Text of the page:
than Paul could because, as we know,
nothing in all creation can separate us
from the love of God in Jesus Christ.

It is our nature
to be willing to lay down our lives
for those we love. And pastors are no different.

We love God and we love the Church
and we long for the day
when the Church will wake up.

When the Church will set aside
the form and return to the power.
When we will stop working
on getting new members
so that we can maintain the building
and start working on knowing Christ
and making him known
and in so doing truly honor those
whose life blood was poured
into the foundations of our buildings.

Because the people
who built our houses of worship,
either through financial gifts
or the sweat of their brows,
built them not so that future generations
could look forward to maintaining it
but so that the people of God
might have a place from which
to launch into mission.
A place to go and learn
and grow in our relationship with God together,
in community.

Friends, it is time to stop missing the point.
It’s time to wake up and remember
why we are here.

And we are not here to make sure
the doors of this building stay open.
If you are a follower of Jesus
then you have a mission and a calling
and it has little to do with the building
we are sitting in.

And that doesn’t mean
that we let things fall apart.

But it does mean
that we need to have our priorities straight.
That building the kingdom of God,
making disciples of Jesus Christ
for the transformation of the world,
making sure that everyone we meet
knows that
God loves them and there’s
nothing they can do about it,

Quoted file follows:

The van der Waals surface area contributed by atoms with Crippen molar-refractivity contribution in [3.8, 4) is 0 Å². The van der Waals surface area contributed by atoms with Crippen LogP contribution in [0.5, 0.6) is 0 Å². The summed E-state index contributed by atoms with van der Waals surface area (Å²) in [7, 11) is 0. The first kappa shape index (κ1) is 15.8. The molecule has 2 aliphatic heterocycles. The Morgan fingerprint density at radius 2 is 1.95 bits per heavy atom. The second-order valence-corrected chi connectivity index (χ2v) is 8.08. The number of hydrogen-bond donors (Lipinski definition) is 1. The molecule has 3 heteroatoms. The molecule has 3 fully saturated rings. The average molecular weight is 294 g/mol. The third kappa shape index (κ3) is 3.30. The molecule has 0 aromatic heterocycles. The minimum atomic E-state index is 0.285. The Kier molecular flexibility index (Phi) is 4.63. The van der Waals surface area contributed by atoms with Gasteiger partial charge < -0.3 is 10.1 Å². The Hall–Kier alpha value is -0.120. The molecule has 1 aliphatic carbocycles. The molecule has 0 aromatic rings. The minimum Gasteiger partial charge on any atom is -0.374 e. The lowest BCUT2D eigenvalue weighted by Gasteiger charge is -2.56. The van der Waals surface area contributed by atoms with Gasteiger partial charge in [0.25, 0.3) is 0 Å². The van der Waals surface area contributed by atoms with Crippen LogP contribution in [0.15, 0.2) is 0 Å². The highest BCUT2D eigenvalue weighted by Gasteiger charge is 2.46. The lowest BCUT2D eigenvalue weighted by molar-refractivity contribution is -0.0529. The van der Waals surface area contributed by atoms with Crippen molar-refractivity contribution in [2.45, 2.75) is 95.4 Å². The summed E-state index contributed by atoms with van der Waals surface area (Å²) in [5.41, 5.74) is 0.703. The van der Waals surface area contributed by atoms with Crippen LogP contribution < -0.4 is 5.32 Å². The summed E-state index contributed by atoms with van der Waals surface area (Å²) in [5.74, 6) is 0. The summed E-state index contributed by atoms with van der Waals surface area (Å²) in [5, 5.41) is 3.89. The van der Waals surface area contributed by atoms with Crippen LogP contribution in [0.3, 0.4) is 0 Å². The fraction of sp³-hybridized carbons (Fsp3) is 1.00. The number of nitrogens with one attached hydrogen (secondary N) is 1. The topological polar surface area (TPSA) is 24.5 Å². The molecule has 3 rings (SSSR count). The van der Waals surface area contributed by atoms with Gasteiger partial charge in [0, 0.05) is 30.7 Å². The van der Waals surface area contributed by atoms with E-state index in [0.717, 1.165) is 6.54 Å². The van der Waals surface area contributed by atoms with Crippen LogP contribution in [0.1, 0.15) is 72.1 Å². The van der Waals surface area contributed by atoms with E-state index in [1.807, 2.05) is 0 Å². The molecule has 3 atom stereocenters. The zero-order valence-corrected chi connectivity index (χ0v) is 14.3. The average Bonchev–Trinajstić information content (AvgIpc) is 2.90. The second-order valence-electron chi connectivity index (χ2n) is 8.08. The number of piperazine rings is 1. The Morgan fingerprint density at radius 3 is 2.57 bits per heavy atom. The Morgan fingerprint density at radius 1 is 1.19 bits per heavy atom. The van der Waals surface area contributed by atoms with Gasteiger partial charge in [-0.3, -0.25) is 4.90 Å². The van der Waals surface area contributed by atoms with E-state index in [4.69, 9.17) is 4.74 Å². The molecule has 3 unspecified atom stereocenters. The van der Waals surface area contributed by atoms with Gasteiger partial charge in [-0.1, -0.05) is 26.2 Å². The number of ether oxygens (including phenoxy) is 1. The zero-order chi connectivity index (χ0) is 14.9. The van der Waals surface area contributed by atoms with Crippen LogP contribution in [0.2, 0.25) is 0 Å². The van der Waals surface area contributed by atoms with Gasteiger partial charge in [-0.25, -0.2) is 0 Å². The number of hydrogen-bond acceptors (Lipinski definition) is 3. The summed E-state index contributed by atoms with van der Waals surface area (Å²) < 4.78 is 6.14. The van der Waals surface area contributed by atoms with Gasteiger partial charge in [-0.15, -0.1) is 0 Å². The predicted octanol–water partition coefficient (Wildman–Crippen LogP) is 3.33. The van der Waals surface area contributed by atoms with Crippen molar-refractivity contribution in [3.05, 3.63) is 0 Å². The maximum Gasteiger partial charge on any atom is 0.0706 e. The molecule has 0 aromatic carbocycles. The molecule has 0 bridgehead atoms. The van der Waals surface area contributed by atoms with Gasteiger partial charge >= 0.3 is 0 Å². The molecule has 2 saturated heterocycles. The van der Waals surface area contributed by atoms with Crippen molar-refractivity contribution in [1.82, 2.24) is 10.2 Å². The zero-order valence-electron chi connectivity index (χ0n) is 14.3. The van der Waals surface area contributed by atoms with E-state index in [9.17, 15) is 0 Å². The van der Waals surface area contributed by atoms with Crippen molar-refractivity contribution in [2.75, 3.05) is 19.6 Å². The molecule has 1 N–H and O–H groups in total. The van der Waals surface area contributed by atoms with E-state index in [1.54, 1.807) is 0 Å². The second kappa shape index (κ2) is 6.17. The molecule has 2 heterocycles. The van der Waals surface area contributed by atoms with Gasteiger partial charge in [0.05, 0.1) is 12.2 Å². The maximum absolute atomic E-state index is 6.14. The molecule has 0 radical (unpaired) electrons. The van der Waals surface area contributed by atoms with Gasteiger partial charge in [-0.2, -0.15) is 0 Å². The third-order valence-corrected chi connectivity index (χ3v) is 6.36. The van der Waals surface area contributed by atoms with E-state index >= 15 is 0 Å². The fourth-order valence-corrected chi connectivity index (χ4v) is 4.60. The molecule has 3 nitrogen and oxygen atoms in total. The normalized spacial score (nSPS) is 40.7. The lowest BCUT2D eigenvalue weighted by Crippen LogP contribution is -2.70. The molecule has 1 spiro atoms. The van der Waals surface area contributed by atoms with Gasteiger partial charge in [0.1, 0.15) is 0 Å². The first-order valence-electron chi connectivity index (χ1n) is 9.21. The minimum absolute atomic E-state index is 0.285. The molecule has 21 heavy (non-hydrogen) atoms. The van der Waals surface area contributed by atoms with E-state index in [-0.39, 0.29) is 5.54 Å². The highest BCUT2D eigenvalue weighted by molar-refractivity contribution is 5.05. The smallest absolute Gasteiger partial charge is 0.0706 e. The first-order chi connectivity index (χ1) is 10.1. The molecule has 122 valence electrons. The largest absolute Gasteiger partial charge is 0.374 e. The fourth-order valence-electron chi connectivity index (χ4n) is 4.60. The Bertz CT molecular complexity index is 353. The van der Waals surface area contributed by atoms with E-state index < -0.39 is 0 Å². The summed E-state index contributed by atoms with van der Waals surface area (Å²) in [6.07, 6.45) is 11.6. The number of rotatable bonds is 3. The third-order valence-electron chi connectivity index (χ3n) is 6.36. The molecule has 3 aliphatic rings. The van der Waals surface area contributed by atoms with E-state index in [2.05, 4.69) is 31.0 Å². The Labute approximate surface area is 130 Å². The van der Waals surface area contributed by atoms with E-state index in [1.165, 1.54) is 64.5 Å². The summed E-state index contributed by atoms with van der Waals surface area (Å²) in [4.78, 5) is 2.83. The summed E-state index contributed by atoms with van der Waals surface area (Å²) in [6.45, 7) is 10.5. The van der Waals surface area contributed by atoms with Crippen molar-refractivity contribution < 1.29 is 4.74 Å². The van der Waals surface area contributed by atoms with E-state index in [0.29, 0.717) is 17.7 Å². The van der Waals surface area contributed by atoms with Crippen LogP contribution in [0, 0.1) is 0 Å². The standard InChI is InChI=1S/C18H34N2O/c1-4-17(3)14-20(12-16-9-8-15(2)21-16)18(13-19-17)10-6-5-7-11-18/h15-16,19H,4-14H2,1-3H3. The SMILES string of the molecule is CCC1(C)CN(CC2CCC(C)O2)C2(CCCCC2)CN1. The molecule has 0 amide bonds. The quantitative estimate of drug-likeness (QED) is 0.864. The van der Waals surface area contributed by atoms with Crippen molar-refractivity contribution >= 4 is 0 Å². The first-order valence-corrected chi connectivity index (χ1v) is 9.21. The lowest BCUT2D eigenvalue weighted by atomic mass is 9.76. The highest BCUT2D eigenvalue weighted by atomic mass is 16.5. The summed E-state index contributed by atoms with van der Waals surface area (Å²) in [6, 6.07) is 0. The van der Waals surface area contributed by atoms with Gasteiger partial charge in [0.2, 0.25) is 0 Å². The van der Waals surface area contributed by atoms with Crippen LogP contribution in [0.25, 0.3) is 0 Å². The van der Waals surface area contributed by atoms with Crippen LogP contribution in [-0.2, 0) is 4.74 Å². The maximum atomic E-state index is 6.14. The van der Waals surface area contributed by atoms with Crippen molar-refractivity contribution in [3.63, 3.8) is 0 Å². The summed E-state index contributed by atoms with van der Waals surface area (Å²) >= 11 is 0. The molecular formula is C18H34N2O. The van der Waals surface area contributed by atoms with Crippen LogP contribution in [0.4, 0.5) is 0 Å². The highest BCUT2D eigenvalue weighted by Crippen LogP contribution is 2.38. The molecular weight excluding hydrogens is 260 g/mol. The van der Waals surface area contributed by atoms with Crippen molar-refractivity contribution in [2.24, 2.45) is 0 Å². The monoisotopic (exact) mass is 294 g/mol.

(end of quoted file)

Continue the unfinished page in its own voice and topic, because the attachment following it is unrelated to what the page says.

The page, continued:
is the top priority for us.

When we do that.
When we take seriously
our own relationships with God and are willing,
like Paul, to pour ourselves out as a sacrifice
if it means other of our kindred coming to Christ –
when we put Christ first,
when we put others before ourselves –
when that happens folks,
we won’t have any problems paying the bills.

We won’t have any problems
raising funds for new ministries or new roofs.
Our problems will be figuring out
how to add seating
or how to start a second service
or where to hold another Sunday School class.

If we expect great things from God,
we must attempt great things for God,
and that first step,
that first thing we must attempt,
is a vital and vibrant relationship with God.

We need to make a conscious,
concerted effort every day to know God,
to love others,
to see the forest and the trees
and everything else God
is longing for us to experience in our lives.

May we be lovers of God and lovers of people;
may we be witnesses to a faith
and a grace that really is big enough for us all. Amen? Amen.

Grace Cubed Podcast